Another object of this invention is to provide an improved digital computer in which the control and/or arithmetic elements, which incorporate identical multipurpose integrated circuits, sequentially perform the operations required by a given program, operation of each one of such circuits being determined by the simultaneous application of a specific enabling signal and a common function signal, the former being applied at any given time to a selected one of such circuits and the latter being applied to all such circuits.

Still another object of this invention is to provide, in accordance with the foregoing objects, an improved digital computer in which changes in word length, memory capacity and/or instruction repertoire may be easily made by adding, as required, similar multipurpose integrated circuits to existing ones of such circuits.

SUMMARY OF THE INVENTION These and other objects of this invention are attained generally by providing, in either a general or special purpose digital computer, a plurality of indentical data processing units, each one thereof being adapted to perform any one of a number of functions, the particular function actually performed by each one of such units during the execution of a program being selectively controlled by signals having a portion applied to all such units and a portion applied only to a single one thereof.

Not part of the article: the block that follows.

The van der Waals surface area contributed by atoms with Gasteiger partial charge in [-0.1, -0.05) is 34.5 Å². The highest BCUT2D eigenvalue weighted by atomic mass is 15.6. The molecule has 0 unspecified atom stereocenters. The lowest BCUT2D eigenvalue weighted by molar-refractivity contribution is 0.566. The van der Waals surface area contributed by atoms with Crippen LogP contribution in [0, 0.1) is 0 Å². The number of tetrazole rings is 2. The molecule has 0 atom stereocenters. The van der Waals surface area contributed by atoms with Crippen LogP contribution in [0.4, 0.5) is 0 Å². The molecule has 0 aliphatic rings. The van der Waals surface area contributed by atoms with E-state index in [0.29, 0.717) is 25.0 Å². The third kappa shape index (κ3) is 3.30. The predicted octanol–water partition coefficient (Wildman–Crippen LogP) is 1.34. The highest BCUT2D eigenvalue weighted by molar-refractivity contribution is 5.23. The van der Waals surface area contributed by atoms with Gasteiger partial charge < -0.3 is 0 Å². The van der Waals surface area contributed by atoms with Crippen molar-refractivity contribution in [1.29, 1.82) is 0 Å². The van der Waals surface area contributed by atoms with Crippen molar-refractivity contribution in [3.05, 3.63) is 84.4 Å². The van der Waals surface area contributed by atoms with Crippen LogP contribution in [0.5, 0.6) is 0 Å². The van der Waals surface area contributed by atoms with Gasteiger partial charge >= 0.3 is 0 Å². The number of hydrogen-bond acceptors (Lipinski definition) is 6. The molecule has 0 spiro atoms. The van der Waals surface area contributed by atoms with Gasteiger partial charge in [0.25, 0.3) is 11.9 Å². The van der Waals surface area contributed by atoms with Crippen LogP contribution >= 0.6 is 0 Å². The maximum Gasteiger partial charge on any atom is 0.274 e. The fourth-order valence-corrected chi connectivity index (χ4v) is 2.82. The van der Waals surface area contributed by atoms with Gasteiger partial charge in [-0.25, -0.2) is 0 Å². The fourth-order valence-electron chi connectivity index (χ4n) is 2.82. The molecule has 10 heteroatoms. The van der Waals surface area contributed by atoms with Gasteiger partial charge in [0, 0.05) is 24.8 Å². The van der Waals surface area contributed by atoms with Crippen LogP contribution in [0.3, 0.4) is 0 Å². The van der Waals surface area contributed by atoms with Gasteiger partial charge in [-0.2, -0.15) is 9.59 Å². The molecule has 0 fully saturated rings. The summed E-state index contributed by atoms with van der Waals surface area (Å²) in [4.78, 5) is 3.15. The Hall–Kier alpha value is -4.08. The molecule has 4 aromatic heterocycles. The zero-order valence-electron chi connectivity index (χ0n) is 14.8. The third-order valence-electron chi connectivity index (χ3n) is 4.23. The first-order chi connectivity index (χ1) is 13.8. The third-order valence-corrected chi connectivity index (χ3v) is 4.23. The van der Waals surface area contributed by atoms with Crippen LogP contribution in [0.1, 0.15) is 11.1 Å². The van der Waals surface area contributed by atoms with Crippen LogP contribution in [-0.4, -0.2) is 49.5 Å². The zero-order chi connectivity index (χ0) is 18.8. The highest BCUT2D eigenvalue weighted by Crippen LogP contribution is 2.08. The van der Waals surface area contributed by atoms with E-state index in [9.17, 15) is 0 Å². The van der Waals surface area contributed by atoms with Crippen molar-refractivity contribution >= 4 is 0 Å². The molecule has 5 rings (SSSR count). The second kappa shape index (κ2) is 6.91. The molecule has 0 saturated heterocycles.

BRIEF DESCRIPTION OF THE DRAWINGS For a more complete understanding of this invention, reference is now made to the following description of a preferred embodiment and to the drawings, in which:

FIG. I is a block diagram of a simple digital computer according to this invention;

FIG. 2 is a block diagram of the program controller of FIG. I; and,

FIG. 3 is a diagram ofa digital computer illustrating specifically the method of control contemplated b this invention.

DESCRIPTION OF THE PREFERRED EMBODIMENTS Before referring to the drawings, it will be noted that, for expository reasons, the multipurpose integrated circuit used in the control and arithmetic elements is a type AS-80 module of Raytheon Company, Lexington, Mass. This type module has been described in the literature Efficient Partitioning for the Batch-Fabricated Fourth Generation Computer by N. Cserhalmi, O. Lowenschuss and D. Scheff, 1968 Fall Joint Computer Conference. In brief, such a module is a 4-bit counter/register capable of operating in any one of eight mutually exclusive modes in response to a 3-bit binary code. The modes are: clear; shift right; shift left; load, hold; complement; count-up; and, count-down. It will become clear, however, that a computer according to this invention need not be limited to one using the type AS- module.

Referring now to FIG. I, it will be first noted that the particular embodiment shown is one in which addition, or subtraction of positive numbers is illustrated, it being deemed unnecessary to complicate the drawings to illustrate other types of processing, as the processing of negative numbers or of the multiplication or division of numbers, in order to demonstrate the principles of this invention. Thus, in FIG. 1, a computer according to this invention comprises an input device 10, a control element 12, an arithmetic element 14, a memory 16 and a utilization device 18, all connected as shown, to evaluate the equation: